Oxidation of alcohols from biological origin is of significant industrial relevance for the production of fine and specialty chemicals. Aldehydes from polyols are important intermediates in pharmaceutical and alimentary industries. Gold nanoparticles dispersed on porous materials are effective catalysts in the oxidation of hydroxyl (–OH) to carbonyl groups (C=O) in the presence of environmentally friendly oxidizers such as molecular oxygen. Microreactors are suitable tools for especially oxidation reactions because of having excellent heat and mass transfer properties due to a high surface-to-volume ratio. The importance of microreactors lies in their small size causing a remarkable drop in capital and energy costs along with positive environmental impacts.In this work, a range of gold catalysts supported on zeolites and oxides were synthesized via a depositionprecipitation method. The effects of the surface charge as well as the pH of the solution on the gold particle size and loading were investigated. Moreover, the effect of gold deposition on the support acidity was revealed.Both a fixed bed and a microreactor were used for the partial oxidation of ethanol at atmospheric pressure and temperature range of 100–250°C. Catalyst screening was conducted using neat and gold-supported catalysts in the fixed bed reactor. The activities and the selectivities of the catalysts were discussed taken into account the effect of gold particle size and the support acidity.Two catalytic coating methods of microreactor elements were developed using an Au/Al2O3 catalyst selected from the screening step as one of the most promising catalysts in terms of the activity and selectivity to the desired products. The first coating method was based on the use of a catalyst slurry. The advantage of this coating method lies in using a pre-prepared Au/Al2O3 catalyst without incorporation of any binders, addressing the importance of the interplay between the catalyst particle size and the slurry viscosity in the optimization of the uniformity, stability and thickness of the coating layer. The second method was inkjet printing. In this method, the alumina suspension was first printed into the microchannels followed by gold deposition via a deposition-precipitating step. This method has the advantage of a higher precision but a more complicated chemistry since additives are needed.A model was generated to explain the experimentally observed fixed bed reactor behavior in the ethanol oxidation on gold nanoparticles. The model for this heterogeneously catalyzed gas-phase multireaction system consisted of dynamic mass and energy balances as well as Langmuir–Hinshelwood–Hougen–Watson (LHHW), Mars van Krevelen and power law expressions for the reaction kinetics. The gas fluid flow was described with convection and dispersion terms. The axial and radial concentration and temperature profiles inside the reactor and the concentration profiles within the catalyst particles were predicted by the model. The estimated parameters were the rate constants and the activation energies as well as the adsorption parameters for LHHW and Mars van Krevelen kinetics and reaction order of oxygen for power law kinetics. Numerical simulations were performed to illustrate the influence of the feed temperature and the catalyst loading as well as the effect of Péclet number on the obtained results.A detailed modelling work was performed for the microreactor which resulted in a kinetic model for the reaction system. Dynamic mass balance-based generic modelling was applied to estimate the rate parameters from the experiments obtained with the microreactor. The aim of the study was to find out the operation conditions that favor the generation of the desired oxidation product.Finally, molecular modelling computations at the DFT level were carried out to elucidate the reaction mechanism of the oxidative dehydrogenation of ethanol. Using the mechanism inspired by the computational studies, an improved kinetic model was developed by revisiting the previous data obtained with the microreactor to explain the measured rates of acetaldehyde formation. Moreover, the concentration profiles in the catalyst particles and layers were calculated numerically to evaluate the role of internal diffusion in the catalyst pores. The simulation results indicated the absence of internal mass transfer limitations for catalyst layer thicknesses less than 200 μm.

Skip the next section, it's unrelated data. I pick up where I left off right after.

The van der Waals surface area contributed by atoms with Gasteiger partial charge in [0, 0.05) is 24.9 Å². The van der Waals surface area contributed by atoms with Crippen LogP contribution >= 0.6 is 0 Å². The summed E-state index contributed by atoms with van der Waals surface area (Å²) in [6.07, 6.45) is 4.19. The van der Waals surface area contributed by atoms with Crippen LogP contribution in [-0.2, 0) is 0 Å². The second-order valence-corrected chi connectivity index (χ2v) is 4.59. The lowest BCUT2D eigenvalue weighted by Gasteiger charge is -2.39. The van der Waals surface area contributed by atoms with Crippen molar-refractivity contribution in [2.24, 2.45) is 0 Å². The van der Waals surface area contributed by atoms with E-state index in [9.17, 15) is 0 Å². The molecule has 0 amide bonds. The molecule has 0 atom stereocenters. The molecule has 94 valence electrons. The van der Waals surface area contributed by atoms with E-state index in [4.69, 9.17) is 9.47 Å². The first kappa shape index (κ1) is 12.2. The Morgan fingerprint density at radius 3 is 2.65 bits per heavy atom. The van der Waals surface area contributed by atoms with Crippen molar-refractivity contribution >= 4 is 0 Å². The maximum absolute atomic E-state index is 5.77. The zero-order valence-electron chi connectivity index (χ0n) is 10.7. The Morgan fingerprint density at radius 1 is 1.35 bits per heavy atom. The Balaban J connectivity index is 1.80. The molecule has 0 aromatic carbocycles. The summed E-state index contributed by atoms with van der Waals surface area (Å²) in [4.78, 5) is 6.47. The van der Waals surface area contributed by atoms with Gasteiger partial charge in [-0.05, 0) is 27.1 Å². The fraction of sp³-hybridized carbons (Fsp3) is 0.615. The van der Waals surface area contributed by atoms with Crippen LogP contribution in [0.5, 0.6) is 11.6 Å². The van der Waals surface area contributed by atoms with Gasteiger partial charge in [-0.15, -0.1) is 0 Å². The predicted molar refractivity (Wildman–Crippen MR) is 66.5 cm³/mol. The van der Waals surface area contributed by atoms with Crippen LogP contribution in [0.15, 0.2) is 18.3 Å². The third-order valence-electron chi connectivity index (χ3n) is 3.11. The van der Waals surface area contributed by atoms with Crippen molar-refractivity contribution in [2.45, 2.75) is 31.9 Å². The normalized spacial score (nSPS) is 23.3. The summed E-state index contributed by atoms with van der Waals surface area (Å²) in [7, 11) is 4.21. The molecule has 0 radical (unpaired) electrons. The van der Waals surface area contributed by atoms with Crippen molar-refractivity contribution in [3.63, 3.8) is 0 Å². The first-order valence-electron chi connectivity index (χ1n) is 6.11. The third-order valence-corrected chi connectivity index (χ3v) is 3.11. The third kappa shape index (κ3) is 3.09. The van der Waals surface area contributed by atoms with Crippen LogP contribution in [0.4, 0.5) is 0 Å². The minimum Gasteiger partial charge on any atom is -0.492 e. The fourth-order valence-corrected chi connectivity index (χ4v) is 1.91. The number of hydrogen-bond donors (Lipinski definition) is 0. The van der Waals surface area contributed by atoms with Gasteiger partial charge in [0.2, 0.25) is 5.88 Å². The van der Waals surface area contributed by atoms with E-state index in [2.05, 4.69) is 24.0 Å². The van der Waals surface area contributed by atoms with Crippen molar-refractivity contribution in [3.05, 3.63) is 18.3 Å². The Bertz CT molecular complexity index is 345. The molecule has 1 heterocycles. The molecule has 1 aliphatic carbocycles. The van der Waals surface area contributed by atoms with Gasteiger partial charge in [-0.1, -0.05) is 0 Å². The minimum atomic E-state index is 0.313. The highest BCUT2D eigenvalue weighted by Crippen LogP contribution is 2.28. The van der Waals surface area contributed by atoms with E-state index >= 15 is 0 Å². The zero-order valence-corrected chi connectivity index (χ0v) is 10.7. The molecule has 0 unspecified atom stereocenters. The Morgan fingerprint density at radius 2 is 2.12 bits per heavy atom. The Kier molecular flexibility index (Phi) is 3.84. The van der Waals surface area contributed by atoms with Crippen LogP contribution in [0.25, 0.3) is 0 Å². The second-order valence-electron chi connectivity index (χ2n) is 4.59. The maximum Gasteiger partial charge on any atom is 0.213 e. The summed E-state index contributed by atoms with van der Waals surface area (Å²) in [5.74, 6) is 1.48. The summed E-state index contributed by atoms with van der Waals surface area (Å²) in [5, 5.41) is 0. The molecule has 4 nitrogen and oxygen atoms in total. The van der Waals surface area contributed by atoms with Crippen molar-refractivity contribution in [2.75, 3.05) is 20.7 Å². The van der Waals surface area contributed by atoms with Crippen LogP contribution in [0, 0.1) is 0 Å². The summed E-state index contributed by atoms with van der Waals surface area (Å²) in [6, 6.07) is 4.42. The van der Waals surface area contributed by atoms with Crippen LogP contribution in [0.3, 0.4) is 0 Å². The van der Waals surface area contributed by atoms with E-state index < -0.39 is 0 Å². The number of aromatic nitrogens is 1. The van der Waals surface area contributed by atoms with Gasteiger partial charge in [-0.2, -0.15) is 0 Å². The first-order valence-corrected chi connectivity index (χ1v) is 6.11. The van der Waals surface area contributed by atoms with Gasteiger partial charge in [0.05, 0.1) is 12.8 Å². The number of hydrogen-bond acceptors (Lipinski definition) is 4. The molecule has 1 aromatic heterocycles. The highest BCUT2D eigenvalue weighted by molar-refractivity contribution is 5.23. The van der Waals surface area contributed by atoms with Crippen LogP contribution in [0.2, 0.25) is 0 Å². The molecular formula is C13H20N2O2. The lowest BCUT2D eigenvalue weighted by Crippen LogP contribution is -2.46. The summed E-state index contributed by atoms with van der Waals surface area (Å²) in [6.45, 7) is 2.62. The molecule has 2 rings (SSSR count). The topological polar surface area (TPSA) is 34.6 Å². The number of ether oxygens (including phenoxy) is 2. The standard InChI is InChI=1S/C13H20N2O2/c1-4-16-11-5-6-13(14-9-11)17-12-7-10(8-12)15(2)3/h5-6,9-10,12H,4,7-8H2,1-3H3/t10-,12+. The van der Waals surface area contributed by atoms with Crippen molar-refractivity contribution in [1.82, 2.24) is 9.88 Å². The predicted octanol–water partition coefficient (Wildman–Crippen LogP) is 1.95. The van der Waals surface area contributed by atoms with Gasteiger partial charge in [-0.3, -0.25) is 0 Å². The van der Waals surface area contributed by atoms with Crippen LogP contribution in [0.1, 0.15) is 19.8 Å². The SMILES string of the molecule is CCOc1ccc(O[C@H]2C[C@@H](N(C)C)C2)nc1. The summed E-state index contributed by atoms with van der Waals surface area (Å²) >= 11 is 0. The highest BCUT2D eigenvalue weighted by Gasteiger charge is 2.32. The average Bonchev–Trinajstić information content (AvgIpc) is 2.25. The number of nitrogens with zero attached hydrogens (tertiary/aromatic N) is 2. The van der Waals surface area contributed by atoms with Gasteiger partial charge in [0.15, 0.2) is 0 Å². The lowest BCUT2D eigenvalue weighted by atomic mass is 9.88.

|Publication status||Published - 2019|
|MoE publication type||G5 Doctoral dissertation (article)|